12 Aug 2015
LED sales plummet nearly 40% year-on-year as the chip maker posts an annual loss for the first time in more than a decade.
Fast-falling sales of LEDs and the decision to restructure its chip manufacturing operations have plunged Cree into an annual loss for the first time since 2002.
The Durham, North Carolina, company, which also sells lighting products and high-end RF and power devices based on its key silicon carbide semiconductor material platform, reported total sales of $382.2 million in the closing quarter of its fiscal year 2015.
Already flagged up by Cree in a profit warning issued in late June, that represented a 12 per cent decline on the same period last year overall. Sales of LEDs crashed 39 per cent to $122.2 million – down from $199.5 million a year ago.
On top of that, the company recorded some $44 million in charges related directly to the restructuring that will see LED chip production consolidated into a single fab at its Durham headquarters, plus $40 million in other write-downs. Cree has since agreed a cross-licensing deal with Taiwan-based Epistar relating to blue-emitting nitride devices.
On a more positive note, sales of lighting products – now clearly Cree’s largest business – rose 10 per cent to $229.1 million over the same period.
But that was not enough to stop the company swinging to a net loss of $88 million in the quarter, and of $64 million for its full fiscal year 2015. That compares with a net income of $124.2 million in fiscal 2014, and $86.9 million the year before that. According to US Securities & Exchange Commission (SEC) filings, the last time Cree posted a net annual loss was fiscal year 2002.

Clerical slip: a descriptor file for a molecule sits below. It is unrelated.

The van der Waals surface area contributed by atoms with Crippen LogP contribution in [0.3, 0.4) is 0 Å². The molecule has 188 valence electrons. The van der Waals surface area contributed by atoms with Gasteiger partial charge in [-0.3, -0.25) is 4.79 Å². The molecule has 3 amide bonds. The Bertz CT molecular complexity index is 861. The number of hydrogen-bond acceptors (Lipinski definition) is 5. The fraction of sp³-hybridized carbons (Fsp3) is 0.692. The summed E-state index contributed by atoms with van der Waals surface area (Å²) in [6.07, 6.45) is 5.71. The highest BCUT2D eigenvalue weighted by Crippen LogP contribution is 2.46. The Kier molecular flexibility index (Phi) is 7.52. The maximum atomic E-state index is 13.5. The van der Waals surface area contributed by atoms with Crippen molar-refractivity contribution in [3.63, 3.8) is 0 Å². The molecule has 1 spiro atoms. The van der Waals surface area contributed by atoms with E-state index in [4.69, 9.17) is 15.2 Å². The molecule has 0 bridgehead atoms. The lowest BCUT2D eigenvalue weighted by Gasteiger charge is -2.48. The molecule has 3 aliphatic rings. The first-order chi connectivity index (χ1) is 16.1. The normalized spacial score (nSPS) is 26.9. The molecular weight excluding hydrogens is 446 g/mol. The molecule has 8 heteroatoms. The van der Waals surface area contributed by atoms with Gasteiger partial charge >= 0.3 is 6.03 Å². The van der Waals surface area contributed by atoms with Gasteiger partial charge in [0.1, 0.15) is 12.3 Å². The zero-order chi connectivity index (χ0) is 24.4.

In a call with investors, Cree CEO Chuck Swoboda said that the company was looking to the commercial lighting sector to drive sales and profit growth in 2016. He is targeting a 10 per cent rise in revenues for Cree’s full fiscal year, which has just begun.
“We're focused on stabilizing the LED business and executing the previously announced restructuring,” he added. “We believe the LED market will remain very competitive for at least the next year, but target the combination of design wins for our new SC5 LED products and lower cost structure to help offset the competitive challenges in the market.”
“SC5” is shorthand for the fifth generation of Cree’s silicon carbide LED epiwafer technology, and represents the company’s latest chip platform. It is behind innovations such as the latest version of Cree’s “XLamp” single-die LEDs. Last month, the company claimed that the XLamp XHP35 offered fully 50 per cent more light output (up to 1833 lumens) than its previous best-performing single-die LED.
Swoboda said that the LED factory consolidation should be completed by the end of December, and that it would position the firm for revenue growth and higher profit margins in the year to come.
The expectation of a 10 per cent rise in sales includes the RF and power device business unit that Cree is currently preparing to spin off into a separate entity via an initial public offering (IPO) of stock.
Asked whether it might not be better for the company to use all the LEDs it makes inside Cree’s own lighting products – rather than sell externally into what is currently such a tough market – Swoboda said that internal demand would not be sufficiently high to make that practical.
“We have a tremendous investment in R&D and capacity for LEDs, [and] if you're going to make the investment in LEDs and capacity I think you want to participate both as a supplier to the internal division as well as to the external market,” he replied.
“The other thing is that when you're in the external market competing every day it keeps you a lot sharper,” said the CEO, adding that it helped Cree ensure that its own technology was at the right level of cost and performance. “Frankly [it] just makes us a better overall LED company,” he said.